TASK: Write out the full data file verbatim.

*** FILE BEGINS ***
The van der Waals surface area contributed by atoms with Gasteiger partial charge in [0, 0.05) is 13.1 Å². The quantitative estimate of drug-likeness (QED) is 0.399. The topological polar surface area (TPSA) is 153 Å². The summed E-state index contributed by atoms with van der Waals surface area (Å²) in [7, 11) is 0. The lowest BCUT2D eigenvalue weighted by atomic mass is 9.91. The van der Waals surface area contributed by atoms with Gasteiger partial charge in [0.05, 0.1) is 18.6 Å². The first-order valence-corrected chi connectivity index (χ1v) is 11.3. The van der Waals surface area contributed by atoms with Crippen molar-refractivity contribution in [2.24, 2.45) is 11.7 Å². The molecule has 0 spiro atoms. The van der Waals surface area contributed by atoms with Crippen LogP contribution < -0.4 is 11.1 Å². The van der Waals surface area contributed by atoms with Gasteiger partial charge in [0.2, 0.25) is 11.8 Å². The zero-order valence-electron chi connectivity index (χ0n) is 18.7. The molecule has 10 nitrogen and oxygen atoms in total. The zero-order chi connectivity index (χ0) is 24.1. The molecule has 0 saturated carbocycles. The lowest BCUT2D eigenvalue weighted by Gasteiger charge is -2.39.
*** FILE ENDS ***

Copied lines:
The van der Waals surface area contributed by atoms with Gasteiger partial charge in [0, 0.05) is 13.1 Å². The quantitative estimate of drug-likeness (QED) is 0.399. The topological polar surface area (TPSA) is 153 Å². The summed E-state index contributed by atoms with van der Waals surface area (Å²) in [7, 11) is 0. The lowest BCUT2D eigenvalue weighted by atomic mass is 9.91. The van der Waals surface area contributed by atoms with Gasteiger partial charge in [0.05, 0.1) is 18.6 Å². The first-order valence-corrected chi connectivity index (χ1v) is 11.3. The van der Waals surface area contributed by atoms with Crippen molar-refractivity contribution in [2.24, 2.45) is 11.7 Å². The molecule has 0 spiro atoms. The van der Waals surface area contributed by atoms with Crippen LogP contribution < -0.4 is 11.1 Å². The van der Waals surface area contributed by atoms with Gasteiger partial charge in [0.2, 0.25) is 11.8 Å². The zero-order valence-electron chi connectivity index (χ0n) is 18.7. The molecule has 10 nitrogen and oxygen atoms in total. The zero-order chi connectivity index (χ0) is 24.1. The molecule has 0 saturated carbocycles. The lowest BCUT2D eigenvalue weighted by Gasteiger charge is -2.39.